The crossover is not a “brick wall” that shunts all frequencies above or below the crossover frequency. Beyond the crossover point, response drops at a pre-determined rate per octave. If you see a crossover designated as “24 dB/octave,” that means that the signal is -24 dB an octave out from the crossover frequency, -48 dB two octaves out, etc. In your case, one octave below 150 Hz is 75 Hz, so at 75 Hz the signal should register ~24 dB lower that it would at 150 Hz. You should be able to measure that in your room from the speakers, with either frequency-specific sine wave tones at 150 and 75 Hz. Of course, any dips or peaks in response at the measured frequencies caused by the room will affect the reading, so you might not register exactly what the crossover’s rated slope.

Regards,
Wayne
 

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Discussion Starter · #3 ·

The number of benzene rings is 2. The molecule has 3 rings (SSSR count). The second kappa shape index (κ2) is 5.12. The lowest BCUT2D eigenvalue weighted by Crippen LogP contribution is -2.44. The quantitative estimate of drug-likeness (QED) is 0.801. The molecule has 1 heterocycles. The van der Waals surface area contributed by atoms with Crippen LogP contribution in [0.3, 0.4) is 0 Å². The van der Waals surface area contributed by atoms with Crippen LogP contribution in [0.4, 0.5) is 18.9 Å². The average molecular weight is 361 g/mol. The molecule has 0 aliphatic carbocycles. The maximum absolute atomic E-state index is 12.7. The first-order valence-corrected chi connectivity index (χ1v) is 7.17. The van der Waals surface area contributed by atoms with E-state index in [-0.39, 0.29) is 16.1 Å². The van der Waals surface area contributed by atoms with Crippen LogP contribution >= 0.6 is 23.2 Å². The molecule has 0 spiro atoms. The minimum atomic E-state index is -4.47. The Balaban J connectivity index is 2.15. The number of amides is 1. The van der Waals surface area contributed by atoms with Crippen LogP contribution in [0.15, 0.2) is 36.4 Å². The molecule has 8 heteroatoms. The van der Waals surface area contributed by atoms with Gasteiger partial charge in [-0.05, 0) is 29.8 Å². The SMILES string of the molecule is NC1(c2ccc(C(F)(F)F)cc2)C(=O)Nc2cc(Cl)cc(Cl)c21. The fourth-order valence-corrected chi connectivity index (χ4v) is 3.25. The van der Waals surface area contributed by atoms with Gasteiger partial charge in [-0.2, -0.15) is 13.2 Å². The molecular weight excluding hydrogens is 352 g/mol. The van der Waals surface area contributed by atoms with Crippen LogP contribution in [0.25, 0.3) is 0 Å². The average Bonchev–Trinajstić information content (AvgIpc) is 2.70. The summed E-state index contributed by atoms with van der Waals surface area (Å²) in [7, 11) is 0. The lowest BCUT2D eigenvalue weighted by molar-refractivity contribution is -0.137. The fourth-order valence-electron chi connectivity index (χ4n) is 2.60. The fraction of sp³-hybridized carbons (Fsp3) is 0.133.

Welcome to the Forum, naveen!
Thanks!

The crossover is not a “brick wall” that shunts all frequencies above or below the crossover frequency. Beyond the crossover point, response drops at a pre-determined rate per octave.
That's very interesting, considering that none of the A/V receivers' manuals seem to bother mentioning this! I was able to verify this like you suggest - sine wave tones at 120 Hz with crossover set to 250 Hz and 120 Hz. I guess it does make sense if the subwoofer has to smoothly roll over to the mains, though I thought the overlap would likely be ~10 Hz or so. Thanks for the explanation.

One other thing, how does the subwoofer (receiver's sub-out, rather) behave w.r.t the crossover? Does it start attenuating *after* the crossover point extending to an octave or two more, or it attenuates leading up to the crossover point such that the crossover becomes a brick-wall?